lisl

07 Jul 2017 283 views
 
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photoblog image Churchyard Cross at Chew Magna, Somerset

Churchyard Cross at Chew Magna, Somerset

Standing crosses were distributed throughout England and are thought to have numbered more than 12,000. However, their survival since the Reformation has been variable, being much affected by local conditions, attitudes and religious sentiment. In particular, many cross-heads were destroyed by iconoclasts during the 16th and 17th centuries. Less than 2,000 medieval standing crosses, with or without cross-heads, are now thought to exist. The oldest and most basic form of standing cross is the monolith, a stone shaft often set directly in the ground without a base. The most common form is the stepped cross, in which the shaft is set in a socket stone and raised upon a flight of steps; this type of cross remained current from the 11th to 12th centuries until after the Reformation.

Churchyard Cross at Chew Magna, Somerset

Standing crosses were distributed throughout England and are thought to have numbered more than 12,000. However, their survival since the Reformation has been variable, being much affected by local conditions, attitudes and religious sentiment. In particular, many cross-heads were destroyed by iconoclasts during the 16th and 17th centuries. Less than 2,000 medieval standing crosses, with or without cross-heads, are now thought to exist. The oldest and most basic form of standing cross is the monolith, a stone shaft often set directly in the ground without a base. The most common form is the stepped cross, in which the shaft is set in a socket stone and raised upon a flight of steps; this type of cross remained current from the 11th to 12th centuries until after the Reformation.

comments (22)

  • Ray
  • Not in United States
  • 7 Jul 2017, 00:48
This one seems very phallic, Lisl.
Lisl: Trust you, Ray!
  • JMS*
  • Thailand
  • 7 Jul 2017, 03:20
j'ai appris beaucoup de choses de l'histoire religieuse à  travers cette image et surtout des informations qui accompagnent celle-ci.
Lisl: I am very pleased to help
Very ice. I love the look of the stones.
Lisl: Weathered but enduring, Michael
Fascinating info, Lisl. Too bad so many have been altered or destroyed.
Lisl: One local village has four of these, not all in the Churchyard. It is not known why
What a wonderful specimen of what you have so eloquently described, Lisl.
Lisl: It's the best I have come across, Ginnie
  • Chris
  • No Nowhere
  • 7 Jul 2017, 06:31
I hardly notice these things, although, of course, I should. They are so ubiquitous in the land Lisl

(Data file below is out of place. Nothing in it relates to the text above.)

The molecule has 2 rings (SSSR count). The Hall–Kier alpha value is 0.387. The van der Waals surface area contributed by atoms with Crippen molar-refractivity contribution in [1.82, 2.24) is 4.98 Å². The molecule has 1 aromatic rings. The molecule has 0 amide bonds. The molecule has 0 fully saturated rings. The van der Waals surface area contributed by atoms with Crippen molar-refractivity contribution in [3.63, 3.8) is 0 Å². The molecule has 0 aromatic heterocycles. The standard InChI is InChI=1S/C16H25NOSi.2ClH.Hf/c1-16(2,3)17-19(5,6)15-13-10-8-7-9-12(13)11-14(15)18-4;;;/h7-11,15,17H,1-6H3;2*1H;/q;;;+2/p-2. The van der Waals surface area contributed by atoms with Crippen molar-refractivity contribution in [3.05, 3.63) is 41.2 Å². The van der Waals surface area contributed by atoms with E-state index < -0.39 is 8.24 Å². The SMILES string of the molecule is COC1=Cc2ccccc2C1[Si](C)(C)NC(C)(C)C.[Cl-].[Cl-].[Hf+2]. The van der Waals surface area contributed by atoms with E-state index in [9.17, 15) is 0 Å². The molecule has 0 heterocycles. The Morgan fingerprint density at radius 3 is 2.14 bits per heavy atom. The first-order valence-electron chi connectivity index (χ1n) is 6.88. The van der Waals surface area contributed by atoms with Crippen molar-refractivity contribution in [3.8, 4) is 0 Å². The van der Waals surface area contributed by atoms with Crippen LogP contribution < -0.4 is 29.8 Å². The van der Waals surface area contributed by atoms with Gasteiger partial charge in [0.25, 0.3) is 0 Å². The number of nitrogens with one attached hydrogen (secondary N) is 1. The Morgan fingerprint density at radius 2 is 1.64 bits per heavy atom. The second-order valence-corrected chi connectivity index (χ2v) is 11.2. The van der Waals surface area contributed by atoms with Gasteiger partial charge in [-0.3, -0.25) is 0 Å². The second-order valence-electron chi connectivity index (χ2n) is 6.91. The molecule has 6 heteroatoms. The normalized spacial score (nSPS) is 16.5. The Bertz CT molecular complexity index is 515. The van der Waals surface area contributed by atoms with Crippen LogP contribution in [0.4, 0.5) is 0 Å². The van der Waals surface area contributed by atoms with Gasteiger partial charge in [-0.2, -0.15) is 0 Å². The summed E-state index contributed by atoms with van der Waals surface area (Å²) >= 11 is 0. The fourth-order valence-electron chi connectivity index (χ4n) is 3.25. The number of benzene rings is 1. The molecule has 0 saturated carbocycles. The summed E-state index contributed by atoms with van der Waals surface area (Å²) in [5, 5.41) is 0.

Lisl: You couldn't have missed this one, Chris!
  • Philine
  • Germany
  • 7 Jul 2017, 06:49
Thank you very much for your information - I wondered about the form of this cross, but now I understand. Did the people go up the steps to lay down some flowers on the top?
Lisl: I am not sure, Philine, but it seems likely as some have been converted into War Memorials
  • Alan
  • Great Britain (UK)
  • 7 Jul 2017, 07:20
As much I enjoy seeing these, I never give them any thought so your information is very welcome.
Lisl: They have seen much over the years, Alan, and taken as part of the scenery
  • gutteridge
  • Somewhere in deep space
  • 7 Jul 2017, 07:39
I found this very interesting Professor Lisl. I enjoyed reading your responses to the comments, especially to Philine.
Lisl: Thank you for your appreciative comment, Chad
Dommage que les pierres ne soient pas mieux entretenues.
Lisl: They are very ancient, Martine, and have a charm
I have never given much thought to them. There must have been some purpose for them I imagine
Lisl: Sometimes you got a cross before a church - known as preaching crosses
  • Philine
  • Germany
  • 7 Jul 2017, 08:44
"Seven steps to the cross; being seven meditations suitable for Lent, and more particularly for Good Friday"
Lisl: Thank you, Philine
The world has not changed much in 5 centuries then with mosques being ruined just last week.
Lisl: Religious iconoclasm seems never to go away, Mary
Thank you for information Lisl, it's very interesting. Nice granit also
Lisl: Thank you, Marie
Obviously knocked about a bit.
Lisl: But still looking good, eh?
merci pour les informations!! amitiés
Lisl: You are welcome, jean pierre
  • Louis
  • South Africa
  • 7 Jul 2017, 21:41
Another raison de etrè, regarding monoliths. Seen many of them in Ireland and in Portugal and so many stories surrounding them. Some of them even date from before the Celts - makes one think. In Portugal, there are three monoliths, spaced quite some distance from each other. When one would draw a connecting line, it describes the path of the sun on solstice, exactly. Nonetheless, these ancient monuments remain intriguing.
Lisl: Don't they just, Louis, especially the prehistoric ones
  • emily
  • Canada
  • 8 Jul 2017, 04:50
It always saddens me to see a piece of history that once was...
Lisl: This is one of the best preserved, but many a churchyard here has the remains of an ancient cross
  • Anne
  • France
  • 8 Jul 2017, 06:26
Interesting shot.
Lisl: Thank you, Anne
I wonder just how old this one is.
Lisl: It is 15th Century, Brian
a great find and composition Lisl... i appreciate your history about these ancient crosses....petersmile
Lisl: I thought some shutterchancers might be interested in something so old and unusual (apart from England)
I lovely cross and interesting background history to put it in context.
Lisl: Cheri - I still cannot get into your website!

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